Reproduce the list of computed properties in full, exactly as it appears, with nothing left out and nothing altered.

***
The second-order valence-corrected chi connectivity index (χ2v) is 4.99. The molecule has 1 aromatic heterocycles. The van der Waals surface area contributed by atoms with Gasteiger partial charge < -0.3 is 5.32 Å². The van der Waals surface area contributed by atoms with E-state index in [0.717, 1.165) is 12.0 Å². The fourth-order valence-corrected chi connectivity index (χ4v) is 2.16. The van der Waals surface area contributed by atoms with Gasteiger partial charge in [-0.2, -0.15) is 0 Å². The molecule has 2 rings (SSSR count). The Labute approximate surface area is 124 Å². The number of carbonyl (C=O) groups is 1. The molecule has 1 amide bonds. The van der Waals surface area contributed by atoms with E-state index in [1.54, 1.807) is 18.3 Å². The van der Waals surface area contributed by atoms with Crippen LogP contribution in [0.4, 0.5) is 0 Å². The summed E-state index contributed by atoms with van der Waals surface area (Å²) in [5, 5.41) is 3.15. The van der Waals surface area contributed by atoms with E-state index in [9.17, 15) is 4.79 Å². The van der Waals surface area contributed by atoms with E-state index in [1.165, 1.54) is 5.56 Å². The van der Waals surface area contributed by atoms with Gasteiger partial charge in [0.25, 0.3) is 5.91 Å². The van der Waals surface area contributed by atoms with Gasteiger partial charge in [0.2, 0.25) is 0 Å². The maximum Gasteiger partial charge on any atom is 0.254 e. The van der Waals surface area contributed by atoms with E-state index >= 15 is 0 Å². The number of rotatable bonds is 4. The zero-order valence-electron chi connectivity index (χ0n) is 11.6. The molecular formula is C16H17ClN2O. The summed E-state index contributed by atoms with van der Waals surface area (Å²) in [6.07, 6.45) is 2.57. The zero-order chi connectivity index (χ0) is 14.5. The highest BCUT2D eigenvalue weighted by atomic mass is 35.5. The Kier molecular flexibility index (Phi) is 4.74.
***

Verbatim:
The second-order valence-corrected chi connectivity index (χ2v) is 4.99. The molecule has 1 aromatic heterocycles. The van der Waals surface area contributed by atoms with Gasteiger partial charge < -0.3 is 5.32 Å². The van der Waals surface area contributed by atoms with E-state index in [0.717, 1.165) is 12.0 Å². The fourth-order valence-corrected chi connectivity index (χ4v) is 2.16. The van der Waals surface area contributed by atoms with Gasteiger partial charge in [-0.2, -0.15) is 0 Å². The molecule has 2 rings (SSSR count). The Labute approximate surface area is 124 Å². The number of carbonyl (C=O) groups is 1. The molecule has 1 amide bonds. The van der Waals surface area contributed by atoms with E-state index in [1.54, 1.807) is 18.3 Å². The van der Waals surface area contributed by atoms with Crippen LogP contribution in [0.4, 0.5) is 0 Å². The summed E-state index contributed by atoms with van der Waals surface area (Å²) in [5, 5.41) is 3.15. The van der Waals surface area contributed by atoms with E-state index in [9.17, 15) is 4.79 Å². The van der Waals surface area contributed by atoms with E-state index in [1.165, 1.54) is 5.56 Å². The van der Waals surface area contributed by atoms with Gasteiger partial charge in [0.25, 0.3) is 5.91 Å². The van der Waals surface area contributed by atoms with Gasteiger partial charge in [0.2, 0.25) is 0 Å². The maximum Gasteiger partial charge on any atom is 0.254 e. The van der Waals surface area contributed by atoms with E-state index >= 15 is 0 Å². The number of rotatable bonds is 4. The zero-order valence-electron chi connectivity index (χ0n) is 11.6. The molecular formula is C16H17ClN2O. The summed E-state index contributed by atoms with van der Waals surface area (Å²) in [6.07, 6.45) is 2.57. The zero-order chi connectivity index (χ0) is 14.5. The highest BCUT2D eigenvalue weighted by atomic mass is 35.5. The Kier molecular flexibility index (Phi) is 4.74.